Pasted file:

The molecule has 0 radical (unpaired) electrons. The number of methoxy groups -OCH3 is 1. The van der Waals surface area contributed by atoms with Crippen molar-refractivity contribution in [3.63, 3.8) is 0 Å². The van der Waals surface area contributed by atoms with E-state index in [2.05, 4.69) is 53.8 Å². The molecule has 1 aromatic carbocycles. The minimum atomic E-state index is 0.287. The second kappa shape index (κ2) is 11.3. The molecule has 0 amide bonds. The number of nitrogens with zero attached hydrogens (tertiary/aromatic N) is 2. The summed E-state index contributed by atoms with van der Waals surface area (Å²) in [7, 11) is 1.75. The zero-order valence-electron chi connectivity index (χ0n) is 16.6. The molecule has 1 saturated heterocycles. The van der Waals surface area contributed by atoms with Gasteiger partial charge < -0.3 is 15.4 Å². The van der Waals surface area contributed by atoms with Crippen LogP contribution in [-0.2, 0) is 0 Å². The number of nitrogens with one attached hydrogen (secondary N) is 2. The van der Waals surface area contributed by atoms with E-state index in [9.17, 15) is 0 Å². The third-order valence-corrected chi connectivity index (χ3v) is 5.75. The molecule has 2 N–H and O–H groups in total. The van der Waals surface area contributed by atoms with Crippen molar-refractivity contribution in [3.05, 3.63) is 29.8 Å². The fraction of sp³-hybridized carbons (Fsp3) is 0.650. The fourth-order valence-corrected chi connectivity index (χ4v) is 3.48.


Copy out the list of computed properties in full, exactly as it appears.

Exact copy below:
The molecule has 0 radical (unpaired) electrons. The number of methoxy groups -OCH3 is 1. The van der Waals surface area contributed by atoms with Crippen molar-refractivity contribution in [3.63, 3.8) is 0 Å². The van der Waals surface area contributed by atoms with E-state index in [2.05, 4.69) is 53.8 Å². The molecule has 1 aromatic carbocycles. The minimum atomic E-state index is 0.287. The second kappa shape index (κ2) is 11.3. The molecule has 0 amide bonds. The number of nitrogens with zero attached hydrogens (tertiary/aromatic N) is 2. The summed E-state index contributed by atoms with van der Waals surface area (Å²) in [7, 11) is 1.75. The zero-order valence-electron chi connectivity index (χ0n) is 16.6. The molecule has 1 saturated heterocycles. The van der Waals surface area contributed by atoms with Gasteiger partial charge < -0.3 is 15.4 Å². The van der Waals surface area contributed by atoms with Crippen LogP contribution in [-0.2, 0) is 0 Å². The number of nitrogens with one attached hydrogen (secondary N) is 2. The van der Waals surface area contributed by atoms with E-state index in [9.17, 15) is 0 Å². The third-order valence-corrected chi connectivity index (χ3v) is 5.75. The molecule has 2 N–H and O–H groups in total. The van der Waals surface area contributed by atoms with Crippen molar-refractivity contribution in [3.05, 3.63) is 29.8 Å². The fraction of sp³-hybridized carbons (Fsp3) is 0.650. The fourth-order valence-corrected chi connectivity index (χ4v) is 3.48.